15. mightybooboo

    mightybooboo Well-Known Member

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    2 goldfish,1 catfish,2 plecostamus.Add 6 fancy guppies and youve seen our tank.Too funny how you pegged ours.

    Booboo
     
  16. beorning

    beorning Well-Known Member

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    I don't think it's too much of a coincidence, Mightybooboo. I've killed countless poor little fishies, snails, etcetera by expecting them to cohabitate with the goldfish. I think the range of things that can live with them is pretty severely limited in an aquarium. Never tried guppies though... thanks for the tip.
     
  17. roughingit

    roughingit knitwit

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    B- aside from the goldies not liking their water too warm (ruling out many true tropicals) they are also mass pollutors. Often they bring the nitrates up too high for would-be co-inhabitants. For instance, zebra danios can do just fine in room temp water like that of an aquarium (gets too cold in most people's ponds, they don't take freezing!), but they also require much cleaner water than the goldies. Also, I'm sure you've noticed this, but goldfish are pigs! Fish that aren't bold enough sometimes just plain starve. In the wild, goldfish, like cows eat mostly plant matter. They sure won't turn their noses up at some tasty bloodworms, but in general, they are meant to be plant eaters. As such, their natural thing is to graze all day...which means they poop a lot! This is also why you see them rooting through their gravel so much (and stirring up even more dirt lol).

    Personally, I toss the lil buggers in ponds where they can reach their full size. People were always shocked that "those things" in my pond were goldfish. :D For non-native unheated fishies aside from my beloved killifish, white cloud mountain minnows are an excellent choice. Don't get big, very pretty, not too messy. Another interesting thing is that although they are very easy to breed in captivity and considered to be very cheap and common aquarium fish, they are believed extinct in the wild from habitat loss and destruction.
     
  18. beorning

    beorning Well-Known Member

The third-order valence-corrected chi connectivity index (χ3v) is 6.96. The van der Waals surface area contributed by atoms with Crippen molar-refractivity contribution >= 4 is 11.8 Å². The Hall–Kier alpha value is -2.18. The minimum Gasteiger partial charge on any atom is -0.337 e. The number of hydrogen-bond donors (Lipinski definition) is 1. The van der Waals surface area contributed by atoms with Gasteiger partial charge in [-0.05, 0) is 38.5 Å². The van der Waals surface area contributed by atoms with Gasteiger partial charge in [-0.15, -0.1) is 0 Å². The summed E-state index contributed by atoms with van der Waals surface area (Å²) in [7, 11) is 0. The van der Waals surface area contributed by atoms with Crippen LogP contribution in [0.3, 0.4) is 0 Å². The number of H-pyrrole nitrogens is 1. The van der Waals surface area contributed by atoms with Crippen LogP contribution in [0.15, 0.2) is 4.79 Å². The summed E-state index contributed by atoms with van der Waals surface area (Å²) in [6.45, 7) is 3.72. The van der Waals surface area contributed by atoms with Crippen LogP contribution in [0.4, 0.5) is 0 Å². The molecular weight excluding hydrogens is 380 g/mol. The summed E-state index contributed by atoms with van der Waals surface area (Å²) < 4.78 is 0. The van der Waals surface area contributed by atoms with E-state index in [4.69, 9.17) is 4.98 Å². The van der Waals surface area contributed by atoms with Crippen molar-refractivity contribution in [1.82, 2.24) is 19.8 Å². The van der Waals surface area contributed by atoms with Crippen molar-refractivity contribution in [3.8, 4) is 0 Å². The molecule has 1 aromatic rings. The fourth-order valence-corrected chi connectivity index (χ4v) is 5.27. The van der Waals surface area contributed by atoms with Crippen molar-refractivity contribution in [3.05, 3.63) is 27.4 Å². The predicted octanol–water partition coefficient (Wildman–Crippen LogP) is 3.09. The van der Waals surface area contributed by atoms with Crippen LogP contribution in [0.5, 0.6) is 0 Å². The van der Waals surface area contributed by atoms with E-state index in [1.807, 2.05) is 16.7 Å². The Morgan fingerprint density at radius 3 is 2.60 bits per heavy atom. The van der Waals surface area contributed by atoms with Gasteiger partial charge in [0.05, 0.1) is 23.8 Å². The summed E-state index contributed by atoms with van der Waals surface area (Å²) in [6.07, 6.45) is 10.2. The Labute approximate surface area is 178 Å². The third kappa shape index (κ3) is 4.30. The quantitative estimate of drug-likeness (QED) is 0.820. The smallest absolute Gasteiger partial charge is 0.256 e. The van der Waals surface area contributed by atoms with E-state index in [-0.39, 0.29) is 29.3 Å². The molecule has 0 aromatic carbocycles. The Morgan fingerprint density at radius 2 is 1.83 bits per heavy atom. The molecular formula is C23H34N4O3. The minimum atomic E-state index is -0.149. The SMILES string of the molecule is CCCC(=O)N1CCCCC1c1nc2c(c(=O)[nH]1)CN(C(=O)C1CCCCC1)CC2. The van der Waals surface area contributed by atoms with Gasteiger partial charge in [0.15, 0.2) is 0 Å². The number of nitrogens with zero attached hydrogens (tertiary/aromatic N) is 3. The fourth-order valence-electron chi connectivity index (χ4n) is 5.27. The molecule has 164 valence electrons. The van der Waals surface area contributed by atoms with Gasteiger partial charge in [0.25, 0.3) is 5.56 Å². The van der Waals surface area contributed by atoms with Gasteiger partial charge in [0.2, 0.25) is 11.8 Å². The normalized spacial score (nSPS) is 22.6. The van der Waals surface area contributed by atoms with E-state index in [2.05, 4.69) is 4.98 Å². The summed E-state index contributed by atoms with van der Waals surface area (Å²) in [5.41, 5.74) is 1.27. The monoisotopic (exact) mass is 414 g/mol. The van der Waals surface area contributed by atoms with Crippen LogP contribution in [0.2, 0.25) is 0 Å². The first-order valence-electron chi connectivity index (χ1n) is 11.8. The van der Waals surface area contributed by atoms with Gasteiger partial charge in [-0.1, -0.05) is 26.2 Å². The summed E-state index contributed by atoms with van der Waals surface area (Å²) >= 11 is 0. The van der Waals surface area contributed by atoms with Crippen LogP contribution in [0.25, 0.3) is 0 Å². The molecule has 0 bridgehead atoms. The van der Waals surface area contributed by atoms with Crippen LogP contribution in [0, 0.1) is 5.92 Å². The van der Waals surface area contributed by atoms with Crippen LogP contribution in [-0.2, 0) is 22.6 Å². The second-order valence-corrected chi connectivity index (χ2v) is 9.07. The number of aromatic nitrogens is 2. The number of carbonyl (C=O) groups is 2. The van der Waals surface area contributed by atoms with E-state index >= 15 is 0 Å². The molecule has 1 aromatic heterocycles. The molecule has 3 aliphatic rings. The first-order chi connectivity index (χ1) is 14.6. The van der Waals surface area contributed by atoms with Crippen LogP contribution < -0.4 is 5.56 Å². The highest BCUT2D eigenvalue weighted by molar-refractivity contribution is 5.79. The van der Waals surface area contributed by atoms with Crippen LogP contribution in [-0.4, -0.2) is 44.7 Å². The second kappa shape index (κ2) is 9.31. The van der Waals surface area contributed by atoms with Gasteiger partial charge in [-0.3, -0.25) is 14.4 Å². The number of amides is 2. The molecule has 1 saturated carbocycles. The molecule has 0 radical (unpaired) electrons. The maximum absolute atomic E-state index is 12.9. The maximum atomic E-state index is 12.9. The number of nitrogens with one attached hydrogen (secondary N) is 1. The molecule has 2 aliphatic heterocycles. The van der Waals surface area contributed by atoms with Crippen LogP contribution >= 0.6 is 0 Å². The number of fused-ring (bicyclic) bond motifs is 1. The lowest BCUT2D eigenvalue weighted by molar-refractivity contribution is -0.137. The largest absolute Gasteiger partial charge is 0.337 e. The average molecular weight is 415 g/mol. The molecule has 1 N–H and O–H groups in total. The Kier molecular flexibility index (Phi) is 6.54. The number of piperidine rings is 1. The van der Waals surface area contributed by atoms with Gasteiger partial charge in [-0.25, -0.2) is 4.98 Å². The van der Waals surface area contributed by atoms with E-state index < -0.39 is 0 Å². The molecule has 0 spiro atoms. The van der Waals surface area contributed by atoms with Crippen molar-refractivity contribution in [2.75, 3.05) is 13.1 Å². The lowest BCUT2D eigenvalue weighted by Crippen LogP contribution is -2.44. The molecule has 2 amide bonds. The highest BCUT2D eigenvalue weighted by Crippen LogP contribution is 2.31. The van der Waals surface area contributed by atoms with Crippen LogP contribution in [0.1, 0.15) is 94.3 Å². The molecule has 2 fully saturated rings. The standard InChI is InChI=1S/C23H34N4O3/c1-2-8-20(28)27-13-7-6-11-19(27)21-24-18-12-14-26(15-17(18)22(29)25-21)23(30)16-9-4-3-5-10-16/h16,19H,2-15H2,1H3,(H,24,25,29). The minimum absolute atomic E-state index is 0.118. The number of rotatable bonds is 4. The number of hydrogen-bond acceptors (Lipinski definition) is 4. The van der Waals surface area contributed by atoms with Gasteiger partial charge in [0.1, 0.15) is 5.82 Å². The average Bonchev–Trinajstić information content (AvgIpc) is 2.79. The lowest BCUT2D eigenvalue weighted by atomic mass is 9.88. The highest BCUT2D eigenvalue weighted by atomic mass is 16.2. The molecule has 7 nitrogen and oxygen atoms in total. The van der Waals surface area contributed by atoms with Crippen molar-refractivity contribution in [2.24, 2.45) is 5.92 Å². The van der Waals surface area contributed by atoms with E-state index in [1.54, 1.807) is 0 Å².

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    They are messy critters, goldfish. It took me over a year to get my tank to stabilize with them where I wasn't replacing most of the water every week. The cats help a lot. The cory cleans the gravel, and the pleco cleans algae, which was my last major tank cleaning issue. I've got a 10 gallon now with three goldfish and the two cats. Soon will be moving up to a thirty. The biggest goldfish is about six inches long and has definitely outgrown the ten. One of these days, I'll have a pond to throw them in :) My biggest goldfish shock was that they can live for 30 years. Puts a new spin on the disposable goldfish mentality...
     
  19. roughingit

    roughingit knitwit

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    Aw, now that's the kind of story I like to hear :D

    With some TLC, those goldies should still alive and kicking a good twenty or thirty years donw the road too. Pretty good for a 12 or 24 cent (around here) fish! They are apparently fairly smart too, I was reading studies where they learn to distinguish different shapes to nudge at for food and how they have excellent hearing and can tell who is coming up to their tank.
     
  20. mightybooboo

    mightybooboo Well-Known Member

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    Yep,very friendly fish,they like to watch us and come swimming up for food.I didnt know about the guppies,pet store said it would work.Guppies arent threatened at feeding time,they chow down.As for algea,never been a problem.
    I just filter thru a charcoal filter with like a nylon sponge thing on top the charcoal(made the filter) and a small submersible pump to run the water up and through it.Works way better and cheaper than my real filter did.All seems ok,water stays real clean.I even have to put algea wafers in the tank to feed the plecos.Never had algea even til we added some shells from the thrift store,wondered if thats where the algea came from?

    Non heated tank,just a 10 gallon.Also have a few plants with leaves above the water line,water feeds them fine.Like hydroponics I guess.Also might explain the nitrates and the plants doing so well feeding on them.

    I havent cleaned the tank in a year.I do clean the filter though.

    BooBoo